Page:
There's no learning happening right now. We're providing babysitting — bad babysitting.
Teachers at two co-located middle schools in Sunset Park held a sickout Tuesday. “Because it wasn’t safe,” said a teacher who asked not to be identified because she was worried about losing her job. She said the goal was to push the schools to go remote until children were supplied with better masks and more tests. Instead, the education department deployed central office staff and principals combined some classes.
Some teachers said the city was making the right call. “I believe schools should be open right now,” said Brooklyn teacher Stephen Simons. “We are a great source of strength for students right now, for families right now. We’re a place of learning, a place of comfort and a place of compassion and that’s what we need.”
While attendance has been down in recent days, reaching 71% on Wednesday (compared to a pre-pandemic average of 91%), hundreds of thousands of parents continue to send their kids to school. And city officials said there have been no closures this week because of staffing issues.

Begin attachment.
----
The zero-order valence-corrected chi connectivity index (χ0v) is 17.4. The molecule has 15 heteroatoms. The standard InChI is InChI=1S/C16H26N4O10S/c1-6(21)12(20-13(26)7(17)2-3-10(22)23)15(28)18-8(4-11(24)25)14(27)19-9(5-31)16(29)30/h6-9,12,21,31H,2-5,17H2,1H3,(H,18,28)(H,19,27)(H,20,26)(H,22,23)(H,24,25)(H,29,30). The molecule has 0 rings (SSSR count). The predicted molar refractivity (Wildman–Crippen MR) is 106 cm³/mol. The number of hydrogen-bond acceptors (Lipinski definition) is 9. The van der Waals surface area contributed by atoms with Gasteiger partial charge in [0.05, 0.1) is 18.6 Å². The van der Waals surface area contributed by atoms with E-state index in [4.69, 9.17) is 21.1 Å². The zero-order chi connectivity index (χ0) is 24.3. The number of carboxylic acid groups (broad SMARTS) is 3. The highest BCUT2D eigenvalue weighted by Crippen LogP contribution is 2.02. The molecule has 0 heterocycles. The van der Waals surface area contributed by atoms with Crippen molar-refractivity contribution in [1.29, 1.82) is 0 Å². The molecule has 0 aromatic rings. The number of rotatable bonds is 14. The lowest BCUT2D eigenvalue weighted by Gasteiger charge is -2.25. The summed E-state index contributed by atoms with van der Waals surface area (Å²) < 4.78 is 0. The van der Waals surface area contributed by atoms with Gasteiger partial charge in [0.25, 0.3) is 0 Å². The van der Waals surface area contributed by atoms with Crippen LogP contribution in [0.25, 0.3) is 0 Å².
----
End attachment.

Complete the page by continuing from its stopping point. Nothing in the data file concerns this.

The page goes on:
Robert Clemens, a Brooklyn father of two, said he feels clear and confident about the precautions schools are taking. He said his family was cautious and chose to keep their kids learning virtually last year. But while Clemens said his kids enjoyed remote school, the difference being back in-person, “thriving, being with friends, mentors, being active, is night and day.”
In his first several days as mayor, Adams has been emphatic in his commitment to keeping schools open, saying he believes it’s best for students, and for parents – particularly workers who have no other childcare options. On Monday, he praised administrators for adjusting their programs to deal with staffing shortages, even if it meant disrupting students’ routines.
“That’s what it’s going to take to get through this,” he said. “Opening up gym spaces, auditoriums … I commend them.”
He even likened them to his mother, a single mom raising six children. “Everyday she figured out ‘[how] am I going to put it together,’” he said.
But Cannizzaro said administrators who are now juggling staffing challenges, tracking Covid cases, overseeing testing and distributing test kits are struggling.
“They’re making it work and they’re putting on their best face for their staff, their students, for their parents, for everybody, but the truth is they’re not okay,” he said. “The thing that concerns me is it’s not sustainable.”